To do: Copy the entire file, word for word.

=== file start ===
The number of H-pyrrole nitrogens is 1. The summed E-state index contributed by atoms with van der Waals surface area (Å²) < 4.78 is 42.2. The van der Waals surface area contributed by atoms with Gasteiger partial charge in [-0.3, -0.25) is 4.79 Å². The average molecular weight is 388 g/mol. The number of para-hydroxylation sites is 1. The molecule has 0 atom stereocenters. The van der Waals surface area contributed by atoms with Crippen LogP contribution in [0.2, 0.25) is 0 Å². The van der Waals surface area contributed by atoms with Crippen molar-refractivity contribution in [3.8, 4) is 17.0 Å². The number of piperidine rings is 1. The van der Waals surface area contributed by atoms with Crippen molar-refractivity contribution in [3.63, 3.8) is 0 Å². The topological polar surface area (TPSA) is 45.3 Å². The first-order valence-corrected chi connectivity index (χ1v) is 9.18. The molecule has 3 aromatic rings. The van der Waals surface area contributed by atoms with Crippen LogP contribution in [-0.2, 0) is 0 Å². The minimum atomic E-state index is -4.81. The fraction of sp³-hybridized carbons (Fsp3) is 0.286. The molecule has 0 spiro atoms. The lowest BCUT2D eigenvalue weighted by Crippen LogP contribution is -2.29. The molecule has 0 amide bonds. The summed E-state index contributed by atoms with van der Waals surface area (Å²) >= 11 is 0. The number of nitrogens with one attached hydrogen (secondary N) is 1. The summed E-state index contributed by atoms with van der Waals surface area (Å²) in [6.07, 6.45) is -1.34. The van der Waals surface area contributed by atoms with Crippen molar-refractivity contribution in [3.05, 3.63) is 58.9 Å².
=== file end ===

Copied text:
The number of H-pyrrole nitrogens is 1. The summed E-state index contributed by atoms with van der Waals surface area (Å²) < 4.78 is 42.2. The van der Waals surface area contributed by atoms with Gasteiger partial charge in [-0.3, -0.25) is 4.79 Å². The average molecular weight is 388 g/mol. The number of para-hydroxylation sites is 1. The molecule has 0 atom stereocenters. The van der Waals surface area contributed by atoms with Crippen LogP contribution in [0.2, 0.25) is 0 Å². The van der Waals surface area contributed by atoms with Crippen molar-refractivity contribution in [3.8, 4) is 17.0 Å². The number of piperidine rings is 1. The van der Waals surface area contributed by atoms with Crippen molar-refractivity contribution in [3.63, 3.8) is 0 Å². The topological polar surface area (TPSA) is 45.3 Å². The first-order valence-corrected chi connectivity index (χ1v) is 9.18. The molecule has 3 aromatic rings. The van der Waals surface area contributed by atoms with Crippen LogP contribution in [-0.2, 0) is 0 Å². The minimum atomic E-state index is -4.81. The fraction of sp³-hybridized carbons (Fsp3) is 0.286. The molecule has 0 spiro atoms. The lowest BCUT2D eigenvalue weighted by Crippen LogP contribution is -2.29. The molecule has 0 amide bonds. The summed E-state index contributed by atoms with van der Waals surface area (Å²) >= 11 is 0. The number of nitrogens with one attached hydrogen (secondary N) is 1. The summed E-state index contributed by atoms with van der Waals surface area (Å²) in [6.07, 6.45) is -1.34. The van der Waals surface area contributed by atoms with Crippen molar-refractivity contribution in [3.05, 3.63) is 58.9 Å².